Many years after the “Sixty Minute War,” cities survive a now desolate Earth by moving around on giant wheels attacking and devouring smaller towns to replenish their resources.
It’s an adaptation from a graphic novel by British writer-cartoonist Philip Reeve and it takes us 1600 years into the future and drops us into a Europe still trying to recover from a disaster known as the Sixty Minute War.
Way back the 21st century, the Ancients (that’s us, by the way) managed to damage the planet with a weapon so gruesomely fast and efficient that when its work was done, the world’s nations had to remake themselves from the ground up.
That led to the creation of so-called “traction cities” which roll around countries and continents on giant caterpillar tracks, swallowing up their less powerful neighbours.
The citizens of these traction cities are then turned into slaves and everything they own is gobbled up by their conquerors.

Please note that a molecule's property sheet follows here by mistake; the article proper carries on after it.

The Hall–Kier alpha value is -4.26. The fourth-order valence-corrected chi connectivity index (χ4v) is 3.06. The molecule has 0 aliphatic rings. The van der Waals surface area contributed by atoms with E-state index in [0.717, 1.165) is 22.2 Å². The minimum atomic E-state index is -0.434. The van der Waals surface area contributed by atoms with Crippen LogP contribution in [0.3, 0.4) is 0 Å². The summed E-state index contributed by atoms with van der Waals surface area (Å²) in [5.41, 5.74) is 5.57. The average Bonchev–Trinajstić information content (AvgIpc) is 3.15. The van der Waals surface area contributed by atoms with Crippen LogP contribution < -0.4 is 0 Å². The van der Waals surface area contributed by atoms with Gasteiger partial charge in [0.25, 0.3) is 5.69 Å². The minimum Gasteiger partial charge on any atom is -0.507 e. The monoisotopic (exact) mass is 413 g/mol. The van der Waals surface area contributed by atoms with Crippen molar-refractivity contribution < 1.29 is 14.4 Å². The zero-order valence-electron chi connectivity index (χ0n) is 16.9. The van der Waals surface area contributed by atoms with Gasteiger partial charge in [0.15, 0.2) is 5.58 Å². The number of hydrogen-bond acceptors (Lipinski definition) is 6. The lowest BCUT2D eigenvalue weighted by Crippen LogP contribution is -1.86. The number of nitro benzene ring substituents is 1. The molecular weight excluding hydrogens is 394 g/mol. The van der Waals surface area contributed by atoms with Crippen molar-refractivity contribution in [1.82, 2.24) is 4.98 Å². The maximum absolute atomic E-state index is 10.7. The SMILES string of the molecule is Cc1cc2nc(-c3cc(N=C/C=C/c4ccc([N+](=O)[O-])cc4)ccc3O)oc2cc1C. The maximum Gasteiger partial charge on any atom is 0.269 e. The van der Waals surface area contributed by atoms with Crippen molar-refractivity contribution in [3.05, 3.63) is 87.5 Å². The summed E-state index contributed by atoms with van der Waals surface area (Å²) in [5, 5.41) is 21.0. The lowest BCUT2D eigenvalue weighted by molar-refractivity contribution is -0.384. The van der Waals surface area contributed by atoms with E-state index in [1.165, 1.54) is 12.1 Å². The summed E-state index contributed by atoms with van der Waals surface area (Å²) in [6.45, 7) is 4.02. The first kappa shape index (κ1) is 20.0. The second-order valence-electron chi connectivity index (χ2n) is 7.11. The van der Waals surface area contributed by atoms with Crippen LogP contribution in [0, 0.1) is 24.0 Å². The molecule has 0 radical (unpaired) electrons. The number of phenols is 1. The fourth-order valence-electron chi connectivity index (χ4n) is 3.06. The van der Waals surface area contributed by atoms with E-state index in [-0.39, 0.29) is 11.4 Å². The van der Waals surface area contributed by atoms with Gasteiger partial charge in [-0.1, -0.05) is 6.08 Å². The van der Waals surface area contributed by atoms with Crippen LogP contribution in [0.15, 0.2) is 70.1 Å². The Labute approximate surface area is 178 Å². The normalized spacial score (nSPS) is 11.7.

Directed by Christian Rivers and with a screenplay by Fran Walsh, Philippa Boyens and Peter Jackson, it is based on the novel of the same name by Philip Reeve, and stars Hugo Weaving, Hera Hilmar, Robert Sheehan, Jihae, Ronan Raftery, Leila George, Patrick Malahide, and Stephen Lang.
Tom (Robert Sheehan) is a young Londoner who has only ever lived inside his travelling hometown, and his feet have never touched grass, mud or land.
His first taste of the outside comes quite abruptly: Tom gets in the way of an attempt by the masked Hester (Hera Hilmar) to kill Thaddeus Valentine (Hugo Weaving), a powerful man she blames for her mother’s murder, and both Hester and Tom end up thrown out of the moving traction city, to fend for themselves
The film has been described as “sci-fi Dickens” and “Victorian steampunk”.
Mortal Engines is a huge, visually awesome action movie with perfect pace and a genuine emotional core and author Reeve said “There are many changes to the characters, world, and story, but it’s still fundamentally the same thing:”
The film has no shortage of eye-catching special effects, but lacks enough high-octane narrative fuel to give this futuristic fantasy sufficient cinematic combustion.